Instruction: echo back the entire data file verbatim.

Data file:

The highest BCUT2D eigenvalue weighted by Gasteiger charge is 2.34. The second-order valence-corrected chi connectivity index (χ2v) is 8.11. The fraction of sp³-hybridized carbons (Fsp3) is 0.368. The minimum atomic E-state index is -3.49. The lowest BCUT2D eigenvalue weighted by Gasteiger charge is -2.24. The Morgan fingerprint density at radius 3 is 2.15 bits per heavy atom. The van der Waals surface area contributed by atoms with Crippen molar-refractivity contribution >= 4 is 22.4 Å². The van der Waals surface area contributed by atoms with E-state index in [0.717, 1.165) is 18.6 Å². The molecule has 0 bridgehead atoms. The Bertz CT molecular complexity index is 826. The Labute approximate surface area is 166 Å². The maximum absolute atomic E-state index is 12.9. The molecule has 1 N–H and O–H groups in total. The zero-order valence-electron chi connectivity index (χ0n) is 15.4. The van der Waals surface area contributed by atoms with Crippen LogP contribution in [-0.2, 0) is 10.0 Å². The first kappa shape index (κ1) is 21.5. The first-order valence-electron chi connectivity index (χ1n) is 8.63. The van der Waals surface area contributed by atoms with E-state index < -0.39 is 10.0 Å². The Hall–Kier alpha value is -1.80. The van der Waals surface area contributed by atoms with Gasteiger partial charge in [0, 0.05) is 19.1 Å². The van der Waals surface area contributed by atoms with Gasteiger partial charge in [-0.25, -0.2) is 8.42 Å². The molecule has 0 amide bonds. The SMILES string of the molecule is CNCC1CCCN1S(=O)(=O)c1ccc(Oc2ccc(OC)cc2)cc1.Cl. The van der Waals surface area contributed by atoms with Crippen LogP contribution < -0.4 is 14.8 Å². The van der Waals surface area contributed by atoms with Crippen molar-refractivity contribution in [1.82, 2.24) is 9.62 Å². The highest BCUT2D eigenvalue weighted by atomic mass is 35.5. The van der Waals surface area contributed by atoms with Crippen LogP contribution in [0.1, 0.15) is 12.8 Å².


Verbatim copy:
The highest BCUT2D eigenvalue weighted by Gasteiger charge is 2.34. The second-order valence-corrected chi connectivity index (χ2v) is 8.11. The fraction of sp³-hybridized carbons (Fsp3) is 0.368. The minimum atomic E-state index is -3.49. The lowest BCUT2D eigenvalue weighted by Gasteiger charge is -2.24. The Morgan fingerprint density at radius 3 is 2.15 bits per heavy atom. The van der Waals surface area contributed by atoms with Crippen molar-refractivity contribution >= 4 is 22.4 Å². The van der Waals surface area contributed by atoms with E-state index in [0.717, 1.165) is 18.6 Å². The molecule has 0 bridgehead atoms. The Bertz CT molecular complexity index is 826. The Labute approximate surface area is 166 Å². The maximum absolute atomic E-state index is 12.9. The molecule has 1 N–H and O–H groups in total. The zero-order valence-electron chi connectivity index (χ0n) is 15.4. The van der Waals surface area contributed by atoms with Crippen LogP contribution in [-0.2, 0) is 10.0 Å². The first kappa shape index (κ1) is 21.5. The first-order valence-electron chi connectivity index (χ1n) is 8.63. The van der Waals surface area contributed by atoms with E-state index < -0.39 is 10.0 Å². The Hall–Kier alpha value is -1.80. The van der Waals surface area contributed by atoms with Gasteiger partial charge in [0, 0.05) is 19.1 Å². The van der Waals surface area contributed by atoms with Gasteiger partial charge in [-0.25, -0.2) is 8.42 Å². The molecule has 0 amide bonds. The SMILES string of the molecule is CNCC1CCCN1S(=O)(=O)c1ccc(Oc2ccc(OC)cc2)cc1.Cl. The van der Waals surface area contributed by atoms with Crippen LogP contribution < -0.4 is 14.8 Å². The van der Waals surface area contributed by atoms with Crippen molar-refractivity contribution in [1.82, 2.24) is 9.62 Å². The highest BCUT2D eigenvalue weighted by atomic mass is 35.5. The van der Waals surface area contributed by atoms with Crippen LogP contribution in [0.1, 0.15) is 12.8 Å².